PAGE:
Key Food Stores Cooperative finished its fiscal year Saturday posting flat comparable-store sales, and record earnings, revenues and store count, said CEO Dean Janeway.
The comps came amid deflation and the effect of cycling the New York metro area disruption triggered by the respective bankruptcies and liquidation of A&P and distributor AWI in 2015, Janeway noted. Though precise sales and earnings figures weren’t immediately available, Janeway said Friday that sales results for the year would come in the range of the $2.7 billion he projected during the cooperative’s annual vendor summit six months ago.
That marks the ninth straight year of sales growth for the Staten Island, N.Y.-based cooperative, as well as the ninth straight year of improved profits and store count. It finished the year with 240 stores, all but two owned by independent operators under a variety of store banners.
Speaking at a store opening event in Brooklyn Friday, Janeway (left) said achieving flat comps was something of an accomplishment given industry conditions and the anniversary of 2015’s bankruptcies. A&P’s sell off took out more than 100 grocery stores and redistributed around 200 others among new owners. Between A&P and AWI, Key Food added around 80 new stores to the cooperative.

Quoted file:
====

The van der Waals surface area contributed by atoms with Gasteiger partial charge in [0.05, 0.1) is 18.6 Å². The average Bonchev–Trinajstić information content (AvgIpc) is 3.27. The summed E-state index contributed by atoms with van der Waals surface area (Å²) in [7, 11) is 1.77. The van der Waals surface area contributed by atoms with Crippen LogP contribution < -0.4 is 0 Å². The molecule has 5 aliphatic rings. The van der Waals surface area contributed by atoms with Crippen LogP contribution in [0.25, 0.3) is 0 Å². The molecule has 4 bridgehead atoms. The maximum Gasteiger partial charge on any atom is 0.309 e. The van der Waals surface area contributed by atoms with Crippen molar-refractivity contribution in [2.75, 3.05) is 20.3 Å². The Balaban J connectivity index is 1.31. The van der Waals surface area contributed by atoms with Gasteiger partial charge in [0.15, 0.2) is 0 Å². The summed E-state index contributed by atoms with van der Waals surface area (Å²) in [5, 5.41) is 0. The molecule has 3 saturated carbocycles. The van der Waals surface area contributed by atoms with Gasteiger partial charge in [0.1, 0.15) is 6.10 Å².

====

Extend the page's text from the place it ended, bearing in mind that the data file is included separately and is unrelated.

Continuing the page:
“For a while it didn’t look like we going to do that [achieve flat comps],” he said. “Our Q1 was real strong, but in Q2, Q3 and Q4, we got hit with deflation like everyone else and we also got hit comping A&P from a year ago. With A&P going bankrupt, people were looking for a place to shop, so our same store sales were up, period by period, 4%, 5% or 6%. And going against those numbers this year was tough.”
Janeway said Friday he expected Key Food would cycle out of the sales effects of the A&P bankruptcy by July of this year, but said the company was keeping an eye on the market for additional opportunities for consolidation that struggling operators might present. He also anticipated further easing of deflation pressures in the new fiscal year and easier year-over-comparisons as it cycles the falling prices of meat, eggs and other commodities in 2016.
“We don’t take credit for inflation, and so we can’t make excuses for deflation,” he said. “Our biggest problem was that we got hit with a lot all at once. Deflation and the A&P event. And we are learning that having a weak competitor around was a good thing. Now you have 16 Stop & Shops in the boroughs, you have ShopRites that are closing [acquired A&P stores] and reinvesting in them, and they are much tougher competitors.”
He said stores have thus far adapted to New York City’s minimum wage increase, which began phasing in in January and will raise minimum wages to $15 per hour by 2019. The January increase raised the minimum to $11 per hour, which was in range of or below rates at most stores already.
“Year one wasn’t too bad, but year two and three are where the challenges are going to be,” he predicted. He said the full effect of the increase would cost Key Food’s corporate-owned stores about $100,000 each annually.
“For independent supermarket operators this is money right out of their pockets,” he said. “The question will be how do they overcome it?”